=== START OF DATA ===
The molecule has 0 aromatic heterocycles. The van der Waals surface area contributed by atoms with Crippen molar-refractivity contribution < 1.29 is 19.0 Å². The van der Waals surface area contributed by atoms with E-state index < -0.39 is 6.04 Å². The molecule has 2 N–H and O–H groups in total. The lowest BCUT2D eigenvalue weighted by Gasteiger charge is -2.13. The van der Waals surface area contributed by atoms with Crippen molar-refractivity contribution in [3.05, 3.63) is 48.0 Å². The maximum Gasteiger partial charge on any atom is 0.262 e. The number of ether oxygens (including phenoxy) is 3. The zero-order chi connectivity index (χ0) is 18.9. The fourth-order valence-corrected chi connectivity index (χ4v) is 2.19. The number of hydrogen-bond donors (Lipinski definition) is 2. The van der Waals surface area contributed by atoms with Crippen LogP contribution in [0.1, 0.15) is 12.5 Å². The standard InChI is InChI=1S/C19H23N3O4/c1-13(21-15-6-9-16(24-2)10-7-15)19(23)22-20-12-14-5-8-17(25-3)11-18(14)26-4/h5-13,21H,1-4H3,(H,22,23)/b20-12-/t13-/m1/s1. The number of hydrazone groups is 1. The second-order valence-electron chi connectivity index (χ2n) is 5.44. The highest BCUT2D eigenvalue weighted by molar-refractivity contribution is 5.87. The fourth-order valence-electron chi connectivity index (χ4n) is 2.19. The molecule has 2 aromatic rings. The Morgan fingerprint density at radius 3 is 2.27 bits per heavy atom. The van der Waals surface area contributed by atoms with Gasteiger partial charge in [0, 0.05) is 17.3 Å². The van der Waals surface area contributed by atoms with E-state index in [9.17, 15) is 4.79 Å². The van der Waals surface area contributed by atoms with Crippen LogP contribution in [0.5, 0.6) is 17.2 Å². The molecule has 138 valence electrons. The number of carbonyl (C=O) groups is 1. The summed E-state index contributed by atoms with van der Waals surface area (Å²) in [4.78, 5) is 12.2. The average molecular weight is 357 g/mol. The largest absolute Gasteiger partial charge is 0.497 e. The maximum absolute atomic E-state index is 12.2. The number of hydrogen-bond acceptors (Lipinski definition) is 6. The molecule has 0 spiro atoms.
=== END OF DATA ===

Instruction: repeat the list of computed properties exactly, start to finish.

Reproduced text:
The molecule has 0 aromatic heterocycles. The van der Waals surface area contributed by atoms with Crippen molar-refractivity contribution < 1.29 is 19.0 Å². The van der Waals surface area contributed by atoms with E-state index < -0.39 is 6.04 Å². The molecule has 2 N–H and O–H groups in total. The lowest BCUT2D eigenvalue weighted by Gasteiger charge is -2.13. The van der Waals surface area contributed by atoms with Crippen molar-refractivity contribution in [3.05, 3.63) is 48.0 Å². The maximum Gasteiger partial charge on any atom is 0.262 e. The number of ether oxygens (including phenoxy) is 3. The zero-order chi connectivity index (χ0) is 18.9. The fourth-order valence-corrected chi connectivity index (χ4v) is 2.19. The number of hydrogen-bond donors (Lipinski definition) is 2. The van der Waals surface area contributed by atoms with Crippen LogP contribution in [0.1, 0.15) is 12.5 Å². The standard InChI is InChI=1S/C19H23N3O4/c1-13(21-15-6-9-16(24-2)10-7-15)19(23)22-20-12-14-5-8-17(25-3)11-18(14)26-4/h5-13,21H,1-4H3,(H,22,23)/b20-12-/t13-/m1/s1. The number of hydrazone groups is 1. The second-order valence-electron chi connectivity index (χ2n) is 5.44. The highest BCUT2D eigenvalue weighted by molar-refractivity contribution is 5.87. The fourth-order valence-electron chi connectivity index (χ4n) is 2.19. The molecule has 2 aromatic rings. The Morgan fingerprint density at radius 3 is 2.27 bits per heavy atom. The van der Waals surface area contributed by atoms with Gasteiger partial charge in [0, 0.05) is 17.3 Å². The van der Waals surface area contributed by atoms with E-state index in [9.17, 15) is 4.79 Å². The van der Waals surface area contributed by atoms with Crippen LogP contribution in [0.5, 0.6) is 17.2 Å². The molecule has 138 valence electrons. The number of carbonyl (C=O) groups is 1. The summed E-state index contributed by atoms with van der Waals surface area (Å²) in [4.78, 5) is 12.2. The average molecular weight is 357 g/mol. The largest absolute Gasteiger partial charge is 0.497 e. The maximum absolute atomic E-state index is 12.2. The number of hydrogen-bond acceptors (Lipinski definition) is 6. The molecule has 0 spiro atoms.